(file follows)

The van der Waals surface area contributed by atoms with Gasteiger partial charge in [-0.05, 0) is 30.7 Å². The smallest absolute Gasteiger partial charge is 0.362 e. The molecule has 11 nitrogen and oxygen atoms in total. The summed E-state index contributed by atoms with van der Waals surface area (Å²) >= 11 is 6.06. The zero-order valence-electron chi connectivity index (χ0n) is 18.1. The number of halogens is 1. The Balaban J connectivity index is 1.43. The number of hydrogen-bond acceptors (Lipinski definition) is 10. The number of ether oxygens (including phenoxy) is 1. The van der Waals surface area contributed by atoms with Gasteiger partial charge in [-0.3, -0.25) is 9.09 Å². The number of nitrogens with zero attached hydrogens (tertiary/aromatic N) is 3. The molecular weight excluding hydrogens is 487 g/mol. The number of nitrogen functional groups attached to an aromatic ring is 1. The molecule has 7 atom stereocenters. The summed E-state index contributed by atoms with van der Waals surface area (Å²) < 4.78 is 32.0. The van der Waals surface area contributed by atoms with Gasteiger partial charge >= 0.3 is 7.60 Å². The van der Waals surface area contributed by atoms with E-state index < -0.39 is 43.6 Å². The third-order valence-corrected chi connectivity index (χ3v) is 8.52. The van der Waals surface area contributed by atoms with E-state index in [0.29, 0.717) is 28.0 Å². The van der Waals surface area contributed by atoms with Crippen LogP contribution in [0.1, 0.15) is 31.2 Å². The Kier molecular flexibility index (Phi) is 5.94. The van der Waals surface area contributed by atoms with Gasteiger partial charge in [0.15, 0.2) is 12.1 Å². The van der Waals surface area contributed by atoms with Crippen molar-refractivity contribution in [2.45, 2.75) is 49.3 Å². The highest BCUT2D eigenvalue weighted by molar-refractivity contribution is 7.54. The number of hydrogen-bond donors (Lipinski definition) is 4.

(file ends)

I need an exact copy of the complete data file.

The van der Waals surface area contributed by atoms with Gasteiger partial charge in [-0.05, 0) is 30.7 Å². The smallest absolute Gasteiger partial charge is 0.362 e. The molecule has 11 nitrogen and oxygen atoms in total. The summed E-state index contributed by atoms with van der Waals surface area (Å²) >= 11 is 6.06. The zero-order valence-electron chi connectivity index (χ0n) is 18.1. The number of halogens is 1. The Balaban J connectivity index is 1.43. The number of hydrogen-bond acceptors (Lipinski definition) is 10. The number of ether oxygens (including phenoxy) is 1. The van der Waals surface area contributed by atoms with Gasteiger partial charge in [-0.3, -0.25) is 9.09 Å². The number of nitrogens with zero attached hydrogens (tertiary/aromatic N) is 3. The molecular weight excluding hydrogens is 487 g/mol. The number of nitrogen functional groups attached to an aromatic ring is 1. The molecule has 7 atom stereocenters. The summed E-state index contributed by atoms with van der Waals surface area (Å²) < 4.78 is 32.0. The van der Waals surface area contributed by atoms with Gasteiger partial charge >= 0.3 is 7.60 Å². The van der Waals surface area contributed by atoms with E-state index < -0.39 is 43.6 Å². The third-order valence-corrected chi connectivity index (χ3v) is 8.52. The van der Waals surface area contributed by atoms with E-state index in [0.29, 0.717) is 28.0 Å². The van der Waals surface area contributed by atoms with Crippen LogP contribution in [0.1, 0.15) is 31.2 Å². The Kier molecular flexibility index (Phi) is 5.94. The van der Waals surface area contributed by atoms with Gasteiger partial charge in [0.15, 0.2) is 12.1 Å². The van der Waals surface area contributed by atoms with Crippen molar-refractivity contribution in [2.45, 2.75) is 49.3 Å². The highest BCUT2D eigenvalue weighted by molar-refractivity contribution is 7.54. The number of hydrogen-bond donors (Lipinski definition) is 4.